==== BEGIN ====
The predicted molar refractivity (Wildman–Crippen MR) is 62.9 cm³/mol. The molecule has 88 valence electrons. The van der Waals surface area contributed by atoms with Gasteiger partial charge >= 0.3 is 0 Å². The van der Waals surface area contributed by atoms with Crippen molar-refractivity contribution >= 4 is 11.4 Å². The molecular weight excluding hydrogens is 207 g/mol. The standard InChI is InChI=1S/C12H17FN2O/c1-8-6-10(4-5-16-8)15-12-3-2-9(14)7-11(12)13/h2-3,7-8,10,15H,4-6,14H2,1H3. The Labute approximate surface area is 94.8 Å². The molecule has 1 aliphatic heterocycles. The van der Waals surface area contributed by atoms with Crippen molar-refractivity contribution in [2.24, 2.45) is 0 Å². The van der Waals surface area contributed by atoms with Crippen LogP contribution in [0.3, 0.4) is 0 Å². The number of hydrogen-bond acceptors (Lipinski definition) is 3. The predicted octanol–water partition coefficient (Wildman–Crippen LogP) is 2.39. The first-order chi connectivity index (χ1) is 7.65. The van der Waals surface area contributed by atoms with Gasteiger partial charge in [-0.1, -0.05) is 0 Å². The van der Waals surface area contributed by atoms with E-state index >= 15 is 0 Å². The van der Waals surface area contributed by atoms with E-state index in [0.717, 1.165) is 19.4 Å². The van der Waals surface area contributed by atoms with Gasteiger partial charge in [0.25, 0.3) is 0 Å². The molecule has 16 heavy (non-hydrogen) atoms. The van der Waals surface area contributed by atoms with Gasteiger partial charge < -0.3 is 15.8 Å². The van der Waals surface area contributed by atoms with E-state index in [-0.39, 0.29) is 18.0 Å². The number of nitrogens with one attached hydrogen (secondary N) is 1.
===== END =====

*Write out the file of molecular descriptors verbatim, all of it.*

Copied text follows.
The predicted molar refractivity (Wildman–Crippen MR) is 62.9 cm³/mol. The molecule has 88 valence electrons. The van der Waals surface area contributed by atoms with Gasteiger partial charge >= 0.3 is 0 Å². The van der Waals surface area contributed by atoms with Crippen molar-refractivity contribution >= 4 is 11.4 Å². The molecular weight excluding hydrogens is 207 g/mol. The standard InChI is InChI=1S/C12H17FN2O/c1-8-6-10(4-5-16-8)15-12-3-2-9(14)7-11(12)13/h2-3,7-8,10,15H,4-6,14H2,1H3. The Labute approximate surface area is 94.8 Å². The molecule has 1 aliphatic heterocycles. The van der Waals surface area contributed by atoms with Crippen molar-refractivity contribution in [2.24, 2.45) is 0 Å². The van der Waals surface area contributed by atoms with Crippen LogP contribution in [0.3, 0.4) is 0 Å². The number of hydrogen-bond acceptors (Lipinski definition) is 3. The predicted octanol–water partition coefficient (Wildman–Crippen LogP) is 2.39. The first-order chi connectivity index (χ1) is 7.65. The van der Waals surface area contributed by atoms with Gasteiger partial charge in [-0.1, -0.05) is 0 Å². The van der Waals surface area contributed by atoms with E-state index >= 15 is 0 Å². The van der Waals surface area contributed by atoms with E-state index in [0.717, 1.165) is 19.4 Å². The van der Waals surface area contributed by atoms with Gasteiger partial charge in [0.25, 0.3) is 0 Å². The molecule has 16 heavy (non-hydrogen) atoms. The van der Waals surface area contributed by atoms with Gasteiger partial charge < -0.3 is 15.8 Å². The van der Waals surface area contributed by atoms with E-state index in [-0.39, 0.29) is 18.0 Å². The number of nitrogens with one attached hydrogen (secondary N) is 1.